There is said to be a French version made at the same time but I can find no trace of it. Dietrich was fluent in French & English by the time she made this film, her last in Germany and on he day the film was released on April 1 1930 she was on the way to New York and Paramount to join Angel's director, Josef von Sternberg who had been on loan to Ufa for the film.
The Blue Angel showcases the glory of Germany's pre-Nazi, wonderful, Expressionist cinema, laying bare the reality of decadence with glimpses of the lingering poverty, dirt, social inertia, shabbiness, a post World War One legacy. The film strips the life of cabaret performers bare: it was often little more than giving a cursary veneer of acceptable artistry for the all-present seedy, sexual side, which Germany's rich had a voracious appetite for.
The film is a powerful reminder of how the high can fall and ruination can have a beautiful, sweet but deadly allure. The film truly shocked and provoked, was way ahead of its time, and songs like 'Ich bin die fesche Lola' and 'Nimm dich in acht vor blonden Frauen', encapsulate a breathy and naughty sensuality, which is far more shattering than anything we could ever dream of attempting now.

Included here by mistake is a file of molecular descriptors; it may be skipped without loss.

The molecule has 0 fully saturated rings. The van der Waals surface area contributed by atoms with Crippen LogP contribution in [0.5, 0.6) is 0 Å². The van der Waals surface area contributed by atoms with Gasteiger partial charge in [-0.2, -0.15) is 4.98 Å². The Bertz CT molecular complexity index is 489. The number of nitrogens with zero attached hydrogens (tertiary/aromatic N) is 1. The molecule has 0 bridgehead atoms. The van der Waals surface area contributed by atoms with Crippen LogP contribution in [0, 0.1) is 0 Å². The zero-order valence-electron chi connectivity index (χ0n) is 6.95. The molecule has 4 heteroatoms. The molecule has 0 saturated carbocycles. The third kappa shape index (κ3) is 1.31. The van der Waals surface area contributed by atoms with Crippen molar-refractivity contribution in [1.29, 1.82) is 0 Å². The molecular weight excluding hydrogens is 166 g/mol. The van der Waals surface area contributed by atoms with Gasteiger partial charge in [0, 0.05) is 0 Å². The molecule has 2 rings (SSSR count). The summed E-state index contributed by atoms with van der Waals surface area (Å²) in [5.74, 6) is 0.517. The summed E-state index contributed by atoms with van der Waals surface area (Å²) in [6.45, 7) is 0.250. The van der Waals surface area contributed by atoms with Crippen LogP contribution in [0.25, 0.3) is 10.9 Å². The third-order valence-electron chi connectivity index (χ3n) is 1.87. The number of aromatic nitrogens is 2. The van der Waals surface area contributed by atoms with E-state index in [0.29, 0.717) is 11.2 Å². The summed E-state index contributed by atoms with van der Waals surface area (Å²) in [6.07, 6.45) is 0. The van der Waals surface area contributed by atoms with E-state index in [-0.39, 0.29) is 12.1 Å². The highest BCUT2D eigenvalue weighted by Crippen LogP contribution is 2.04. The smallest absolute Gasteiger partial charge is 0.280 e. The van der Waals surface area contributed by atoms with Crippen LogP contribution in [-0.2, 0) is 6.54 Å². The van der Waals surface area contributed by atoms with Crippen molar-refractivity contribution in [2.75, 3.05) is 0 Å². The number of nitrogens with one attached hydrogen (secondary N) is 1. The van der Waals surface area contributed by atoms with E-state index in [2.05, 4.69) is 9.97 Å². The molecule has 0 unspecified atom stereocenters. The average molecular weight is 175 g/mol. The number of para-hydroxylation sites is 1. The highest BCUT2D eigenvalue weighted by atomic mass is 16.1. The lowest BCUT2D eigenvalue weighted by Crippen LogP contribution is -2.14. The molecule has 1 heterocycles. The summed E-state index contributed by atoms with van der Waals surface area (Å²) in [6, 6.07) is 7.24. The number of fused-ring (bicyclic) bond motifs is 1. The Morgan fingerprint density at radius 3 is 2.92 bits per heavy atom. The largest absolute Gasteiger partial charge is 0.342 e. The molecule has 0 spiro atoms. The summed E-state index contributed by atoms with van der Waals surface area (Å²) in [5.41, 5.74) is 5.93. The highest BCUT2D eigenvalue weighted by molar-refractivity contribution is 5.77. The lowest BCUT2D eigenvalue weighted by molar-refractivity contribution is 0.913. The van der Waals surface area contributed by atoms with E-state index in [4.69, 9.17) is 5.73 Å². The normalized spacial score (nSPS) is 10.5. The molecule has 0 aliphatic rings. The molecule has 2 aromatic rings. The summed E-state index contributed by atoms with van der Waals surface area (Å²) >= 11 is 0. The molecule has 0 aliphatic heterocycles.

A seminal work and proof that Germany was THE powerhouse of Expressionist masterpieces before the tragic arrival of Nazism. If anything, Dietrich was one of the few who went on to vindicate the reality of the 'good' German.
The film is about Prof. Emmanuel Rath, the high school teacher who falls in love with Lola Lola, the local night club singer. (I understand that someone thought the name Lola was sexy, so the name Lola Lola had to be twice as sexy.) He loses his job, and his self-esteem. Emil Jannings portrayal of Dr. Rath is superb. I suppose I should despise Lola Lola, but in Marlene Dietrich's portrayal, she is not only beautiful, but also rather sympathetic. In fact you can't help but fall in love with Marlene Dietrich in the course of the film. When she sits there on stage and sings for Emil Jannings up in the balcony, it's clear that neither he nor we have a chance against this enchanting woman. The song is the famous "Ich bin von Kopf bis Fuss auf Liebe eingestellt". The film is of course more than just this scene, but I'm afraid I'm going to wear out the tape at this spot, and my wife has started to complain as well, wondering if I'm not going to get tired of the film. My reply is "Never!"